Two Norwegian MPs are calling for President Trump to be awarded the Nobel Peace Prize after his summit with North Korean leader Kim Jong Un — the latest push for Trump to be given the prestigious prize
Lawmakers Christian Tybring-Gjedde and Per-Willy Amundsen, both of the conservative Norwegian Progress Party, wrote a nominating letter calling for Trump to be given the award by the Norwegian Nobel Committee to support the “historic” peace process.
“What’s happening now is historic,” Amundsen told state broadcaster NRK. “A process is underway to ensure world peace in the future. It’s a fragile process, but we must of course do what we can to help this process bring good results. I think that we can do by sending a clear signal by giving Trump the peace prize.”
The nomination letter compares Trump’s actions to those of President Theodore Roosevelt, who they note was given the prize in 1906 for his efforts with Russia and Japan at the end of the Russian-Japanese War.
“Both President Roosevelt and President Trump show that government leaders who are not afraid to show that they are willing to use power can be tools for peace,” the letter says.
Last month, a group of 18 Republican lawmakers signed their names to a letter nominating Trump for the prize. That letter said that Trump has worked “tirelessly to apply maximum pressure to North Korea to end its illicit weapons programs and bring peace to the region.”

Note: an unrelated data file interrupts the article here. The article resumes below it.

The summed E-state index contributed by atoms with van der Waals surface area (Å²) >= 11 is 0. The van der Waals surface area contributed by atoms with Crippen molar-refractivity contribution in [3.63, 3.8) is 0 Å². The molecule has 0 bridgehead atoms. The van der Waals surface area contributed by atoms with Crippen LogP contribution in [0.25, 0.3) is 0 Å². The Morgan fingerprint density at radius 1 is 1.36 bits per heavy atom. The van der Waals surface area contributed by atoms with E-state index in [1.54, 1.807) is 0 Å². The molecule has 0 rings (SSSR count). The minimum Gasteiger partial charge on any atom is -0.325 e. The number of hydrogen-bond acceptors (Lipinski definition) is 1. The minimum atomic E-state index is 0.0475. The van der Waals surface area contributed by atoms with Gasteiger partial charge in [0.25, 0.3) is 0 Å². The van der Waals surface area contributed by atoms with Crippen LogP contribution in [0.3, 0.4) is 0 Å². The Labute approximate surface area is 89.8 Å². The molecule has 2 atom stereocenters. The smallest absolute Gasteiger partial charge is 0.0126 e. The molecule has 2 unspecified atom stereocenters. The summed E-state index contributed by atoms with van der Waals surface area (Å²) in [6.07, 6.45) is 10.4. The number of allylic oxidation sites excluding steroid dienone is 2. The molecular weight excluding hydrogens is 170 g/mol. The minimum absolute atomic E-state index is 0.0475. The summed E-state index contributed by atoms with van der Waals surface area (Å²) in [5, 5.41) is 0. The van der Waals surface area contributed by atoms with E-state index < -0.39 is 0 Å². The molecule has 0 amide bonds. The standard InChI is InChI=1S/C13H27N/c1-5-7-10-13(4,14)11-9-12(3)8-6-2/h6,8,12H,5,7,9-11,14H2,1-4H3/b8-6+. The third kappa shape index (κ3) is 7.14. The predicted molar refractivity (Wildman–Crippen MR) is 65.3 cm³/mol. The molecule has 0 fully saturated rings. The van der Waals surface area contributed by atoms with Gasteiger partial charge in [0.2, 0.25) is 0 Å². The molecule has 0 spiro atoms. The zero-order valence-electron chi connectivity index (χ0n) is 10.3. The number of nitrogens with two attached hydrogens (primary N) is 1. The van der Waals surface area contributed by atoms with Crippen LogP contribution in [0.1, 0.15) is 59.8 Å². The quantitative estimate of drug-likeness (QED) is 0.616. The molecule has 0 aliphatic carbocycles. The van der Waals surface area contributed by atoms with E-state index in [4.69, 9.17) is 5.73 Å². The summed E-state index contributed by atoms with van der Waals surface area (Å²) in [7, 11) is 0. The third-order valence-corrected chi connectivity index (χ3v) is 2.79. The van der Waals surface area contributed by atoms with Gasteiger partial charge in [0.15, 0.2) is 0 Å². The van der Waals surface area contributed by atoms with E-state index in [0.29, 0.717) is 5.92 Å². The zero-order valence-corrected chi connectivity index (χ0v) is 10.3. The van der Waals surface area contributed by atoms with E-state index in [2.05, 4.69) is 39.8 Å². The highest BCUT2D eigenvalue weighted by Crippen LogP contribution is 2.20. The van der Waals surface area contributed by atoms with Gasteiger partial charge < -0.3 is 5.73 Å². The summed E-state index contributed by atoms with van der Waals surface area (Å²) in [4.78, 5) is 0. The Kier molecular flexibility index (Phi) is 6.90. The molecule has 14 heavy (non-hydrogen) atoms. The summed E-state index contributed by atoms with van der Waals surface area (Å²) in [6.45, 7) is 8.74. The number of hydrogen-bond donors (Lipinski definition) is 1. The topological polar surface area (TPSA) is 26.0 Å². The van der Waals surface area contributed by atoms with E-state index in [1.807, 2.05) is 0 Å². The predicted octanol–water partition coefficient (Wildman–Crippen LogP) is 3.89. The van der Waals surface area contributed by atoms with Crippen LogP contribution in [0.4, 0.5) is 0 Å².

“Although North Korea has evaded demands from the international community to cease its aggression for decades, President Trump’s peace through strength policies are working and bringing peace to the Korean peninsula,” the Republican letter said. “We can think of no one more deserving of the Committee’s recognition in 2019 than President Trump for his tireless work to bring peace to our world.”
Both the Norwegian and American letters of nomination are for the 2019 prize, as the 2018 award period ended in February. According to the Nobel Prize’s website, a nomination is considered valid if submitted by persons in certain categories — including “members of national assemblies and national governments (cabinet members/ministers) of sovereign states as well as current heads of state.” There are 330 candidates for the 2018 prize, which will be announced in October.
South Korean President Moon Jae-in has also reportedly called for Trump to be given the prize.
In addition to Roosevelt, Presidents Barack Obama, Jimmy Carter and Woodrow Wilson have also been honored with the award. In 2007, former Vice President Al Gore was given the award alongside the Intergovernmental Panel on Climate Change (IPCC) for their work on climate change.
While even Trump himself has expressed some reservations about whether the talks will ultimately be successful, the Norwegian MPs said that it is not without precedent to award a prize when a process is still underway.
“It would not be the first time you give the peace prize to someone involved in a process. It has happened before,” Amundsen said, according to NRK.